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“What class is that for? I thought you were an English major--”

The title of this post is a comment that I received a number of times during my hours spent at ITS working on my final project. It came a couple of times while I was sprawled outside ITS, poring over my printouts of floor plan maps and hundreds of thumbnail images. And then several more times, while I was sitting in front of Dreamweaver's split coding/design screen, the same brightly colored printouts spread out all around me.

I've been frustrated writing critical papers before. I've been frustrated writing fiction. I've had writer's block. I have never, in my entire life as a student, been as frustrated as I was at many points during my work on this final project. A solid twenty-four hours of hair-pulling and tears spent trying and failing to recover the crashed (coughcoughpirated) copy of Dreamweaver and the pages I'd already built from off my computer (the ITS staff tells me Dreamweaver software will never run on my computer again); hours wasted figuring out how to convert full-size images into thumbnails; and don't even get me started on how long it took me to figure out silly, little things like that in order to lay out text/images in horizontal columns I had to use the "Insert Table" function.

Minute details. Mechanical repetition. Broken links. Target pages. I have left ITS feeling (probably looking) like I'd spent the last several hours smacking my head up against a computer screen, and feeling like the hours in front of that screen had not been much more productive than the head-smacking would have been. I know many of you had similar experiences (the one described by Grumpymutt in his project appendix immediately springs to mind). For me, the most infuriating aspect of all this was the feeling that wrestling so hard with the technology was preventing me from getting the actual WORK of the thing done.

In the literal sense, that was true, but listening to/reading other's accounts of trial and travail, blood, sweat and tears, led me to want to put a more constructive spin on the experience, and also reminded me of Hayles's discussion of materiality and how her encounters with it changed the way she thought about the world.

In Writing Machines, Hayles traces a narrative process of personal transformation that is a consequence of the passing of time that makes the person who writes incrementally or vastly different from the one written (10): after her early encounters with electronic literature in the form of hypertext, Hayles says of Kaye, print would never be the same as it was when she was programming assembly code in the sub-sub-basement--and neither would she (45); and then, after her explorations into artists' books, that the artists' books had permanently changed her mental landscape--and her senses as well, including vision, tactility, smell, and proprioception. She would never read books the same way again (75).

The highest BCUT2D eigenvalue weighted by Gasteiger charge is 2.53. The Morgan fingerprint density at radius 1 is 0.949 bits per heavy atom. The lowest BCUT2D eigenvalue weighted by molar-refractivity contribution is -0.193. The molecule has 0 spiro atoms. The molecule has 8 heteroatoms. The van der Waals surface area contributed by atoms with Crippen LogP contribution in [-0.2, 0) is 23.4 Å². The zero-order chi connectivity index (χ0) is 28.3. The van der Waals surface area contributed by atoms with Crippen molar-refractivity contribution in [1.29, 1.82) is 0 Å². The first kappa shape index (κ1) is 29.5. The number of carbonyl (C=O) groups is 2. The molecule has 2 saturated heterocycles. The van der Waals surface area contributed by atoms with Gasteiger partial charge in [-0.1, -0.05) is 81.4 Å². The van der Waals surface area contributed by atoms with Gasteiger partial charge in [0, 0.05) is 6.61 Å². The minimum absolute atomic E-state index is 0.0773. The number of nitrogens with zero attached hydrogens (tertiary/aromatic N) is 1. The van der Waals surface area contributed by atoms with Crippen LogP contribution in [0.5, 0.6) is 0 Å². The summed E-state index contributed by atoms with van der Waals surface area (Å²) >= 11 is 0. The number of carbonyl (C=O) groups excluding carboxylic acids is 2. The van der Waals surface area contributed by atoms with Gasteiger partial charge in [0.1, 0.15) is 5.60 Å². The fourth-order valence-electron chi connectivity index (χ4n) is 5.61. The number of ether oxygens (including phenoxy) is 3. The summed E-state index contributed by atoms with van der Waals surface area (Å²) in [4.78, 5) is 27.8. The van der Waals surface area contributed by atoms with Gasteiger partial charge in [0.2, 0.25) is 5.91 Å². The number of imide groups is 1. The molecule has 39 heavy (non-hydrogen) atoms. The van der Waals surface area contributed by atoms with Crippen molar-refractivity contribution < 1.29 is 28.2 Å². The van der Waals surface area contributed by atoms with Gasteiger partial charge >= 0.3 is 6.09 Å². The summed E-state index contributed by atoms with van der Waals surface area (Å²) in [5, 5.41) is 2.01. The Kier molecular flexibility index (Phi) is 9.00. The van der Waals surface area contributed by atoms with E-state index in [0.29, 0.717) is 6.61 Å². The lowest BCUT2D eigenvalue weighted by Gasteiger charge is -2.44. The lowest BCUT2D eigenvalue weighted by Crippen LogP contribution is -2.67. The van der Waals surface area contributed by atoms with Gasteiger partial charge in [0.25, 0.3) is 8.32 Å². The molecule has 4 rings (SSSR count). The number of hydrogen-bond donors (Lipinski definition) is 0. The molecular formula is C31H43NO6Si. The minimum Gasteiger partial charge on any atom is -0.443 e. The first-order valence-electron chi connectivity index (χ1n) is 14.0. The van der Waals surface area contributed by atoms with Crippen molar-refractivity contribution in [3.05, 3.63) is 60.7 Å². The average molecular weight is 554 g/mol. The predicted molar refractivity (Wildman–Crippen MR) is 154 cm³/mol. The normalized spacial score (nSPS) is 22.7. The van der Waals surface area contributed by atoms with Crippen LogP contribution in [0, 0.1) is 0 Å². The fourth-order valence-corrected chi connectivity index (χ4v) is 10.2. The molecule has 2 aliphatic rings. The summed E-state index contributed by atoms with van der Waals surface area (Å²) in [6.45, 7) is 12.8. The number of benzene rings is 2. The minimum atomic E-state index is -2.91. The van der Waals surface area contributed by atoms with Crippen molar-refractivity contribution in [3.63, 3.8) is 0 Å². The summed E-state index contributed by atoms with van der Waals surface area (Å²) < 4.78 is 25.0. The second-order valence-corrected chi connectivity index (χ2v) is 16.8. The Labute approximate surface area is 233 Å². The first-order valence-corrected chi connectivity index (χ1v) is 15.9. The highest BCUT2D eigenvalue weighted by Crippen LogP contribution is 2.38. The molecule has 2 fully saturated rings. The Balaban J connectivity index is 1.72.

Likewise, my experience of working with the materiality of Dreamweaver to create my own online hypertext has forever changed the way I'll understand and read electronic texts; intimate acquaintance with the creative process behind making one gives me a totally different awareness of e-textuality and the connectivity of it. But I'll post more on that later. For now, I just want to say that in retrospect, I'm starting to appreciate the unbelievable frustration I underwent while building my hypertext as maybe the most consequential facet of the work and learning involved in this assignment, and that that in itself is an incredibly valuable lesson to take away from this experience.

Like you, I also felt the

Like you, I also felt the Dreamweaver experience to be a frustrating one, but I did learn a lot from it. I have a new-found respect now for hypertext authors, and now that I know how painful web-building and formatting and web-design is, I've realized that I really don't have a right to criticize other authors' minimalist layouts when I didn't even know how much work and time and tears and pain went into building just the format. So yeah, like you said, definitely a valuable lesson.